Dedicated to sifting through the detritus accumulated in my studio life, Studio Debris
This just in from the wire: The South Shore Art Center is currently accepting entries for its upcoming National Drawing Show, celebrating the diversity and range of drawing as an art form. This show will be juried by Rachel Rosenfield Lato, the DeCordova Museum and Sculpture Park's Director of Curatorial Affairs. Click here for a downloadable prospectus. Entries are due October 1st. Hup! Hup!
Above: Sequence Block 5, Mixed-media drawing by Meredith Cutler
I'm already hard at work researching year-end exhibits and events for the close of 2008 issue of Artscope Magazine. It's always an exciting and overwhelming process, given the tenacious exuberance of our itty-city's art scene. Given that, I was overjoyed to discover the topic of yesterday's Design*Sponge guest blog post. Fellow East-sider Christine Chitnis compiled the Providence City Guide for Design*Sponge's ongoing roster of city-specific design guides - all excellent resources for design-o'-philes on the go!
Above: "Waterfire" by Heather Katsoulis
With press releases and colorful exhibit announcements scattered about my studio floor, I was more than happy to add a few key arts destinations to the comments section, including: AS220, The Steelyard and CAV. A must read! Thanks to Grace and Christine for helping to highlight Providence as an arts and design destination.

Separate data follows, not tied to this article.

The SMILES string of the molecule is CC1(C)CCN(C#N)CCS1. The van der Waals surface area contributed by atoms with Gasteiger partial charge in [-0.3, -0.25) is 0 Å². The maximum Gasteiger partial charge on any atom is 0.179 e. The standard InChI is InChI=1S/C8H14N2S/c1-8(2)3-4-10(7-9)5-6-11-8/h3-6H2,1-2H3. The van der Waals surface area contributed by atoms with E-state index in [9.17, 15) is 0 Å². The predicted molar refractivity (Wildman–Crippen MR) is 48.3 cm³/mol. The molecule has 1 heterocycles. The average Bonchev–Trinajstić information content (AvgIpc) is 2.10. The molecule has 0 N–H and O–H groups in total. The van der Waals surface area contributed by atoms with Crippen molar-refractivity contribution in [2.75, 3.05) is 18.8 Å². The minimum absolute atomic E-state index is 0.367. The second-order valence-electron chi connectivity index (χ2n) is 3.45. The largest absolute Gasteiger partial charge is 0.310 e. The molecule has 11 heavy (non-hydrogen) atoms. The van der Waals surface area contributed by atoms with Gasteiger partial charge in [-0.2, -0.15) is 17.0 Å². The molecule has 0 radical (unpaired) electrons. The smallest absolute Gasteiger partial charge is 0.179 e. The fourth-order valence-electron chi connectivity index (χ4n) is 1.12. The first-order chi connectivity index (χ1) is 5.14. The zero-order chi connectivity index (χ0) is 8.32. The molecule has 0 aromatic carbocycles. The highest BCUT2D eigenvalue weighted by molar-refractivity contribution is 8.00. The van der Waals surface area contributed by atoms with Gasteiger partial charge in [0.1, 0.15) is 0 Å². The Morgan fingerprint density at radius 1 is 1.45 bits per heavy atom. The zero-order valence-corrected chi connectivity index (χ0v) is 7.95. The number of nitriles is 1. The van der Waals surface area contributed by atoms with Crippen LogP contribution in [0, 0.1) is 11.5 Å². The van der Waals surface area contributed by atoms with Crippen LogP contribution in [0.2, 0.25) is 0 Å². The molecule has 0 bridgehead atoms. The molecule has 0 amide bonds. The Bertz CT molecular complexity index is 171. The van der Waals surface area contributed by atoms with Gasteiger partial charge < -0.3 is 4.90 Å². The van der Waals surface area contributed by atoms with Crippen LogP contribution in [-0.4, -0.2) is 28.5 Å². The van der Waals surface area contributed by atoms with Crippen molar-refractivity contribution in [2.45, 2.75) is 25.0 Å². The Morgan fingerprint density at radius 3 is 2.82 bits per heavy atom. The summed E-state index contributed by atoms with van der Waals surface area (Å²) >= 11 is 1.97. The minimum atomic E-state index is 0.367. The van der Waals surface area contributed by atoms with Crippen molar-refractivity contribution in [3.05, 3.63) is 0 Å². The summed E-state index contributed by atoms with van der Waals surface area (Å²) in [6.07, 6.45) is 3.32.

It's the third Thursday of the month, which means Gallery Night for those of you in or around the Providence area. The calendar page's turn to September generally initiates the re-opening (or reinvigoration) of galleries and educational institutions, so it's a great time to explore the city's art scene. Step outside and into the fresh, early evening air and check out the premiere shows of a new season.
Above: "Of Mind and Matter" by Ken Takashi Horii - on view at the Chazan Gallery at Wheeler.
Opening tonight at the Chazan Gallery at Wheeler: "Of Mind and Matter" by sculptor and RISD professor Ken Takashi Horii. I had the pleasure of interviewing Ken for the current issue of Artscope Magazine and can wholeheartedly recommend this exhibit, which features Horii's sculptural and ink-drawing investigations into perceptions of allusion and illusion. Referencing Western Rorschach ink-blot tests embedded and alongside the diagrammatic structures of Tantric Buddhism, this show is bound to open many doors for observation and conversation.
Above: "Waterfire: Superman Building" by Anthony Tomaselli - on view at Gallery Z
Over on the expanding gallery roster of Federal Hill, the "Rhode Island Italian Artists" exhibit is showing at Gallery Z, featuring local landscapes by Anthony Tomaselli alongside other small works in painting by Stephanie Marzella, photography by Angelo Marinosci and Salvatore Mancini, and renowned sculptor and painter Angelo Rosati. Tip: This tax-free zone is a great stop for local art enthusiasts and collectors.
Above: "White Tara Mandala" (detail) - Kancha Lama, on view at the Providence College Robert and Mary Anne Reilly Gallery.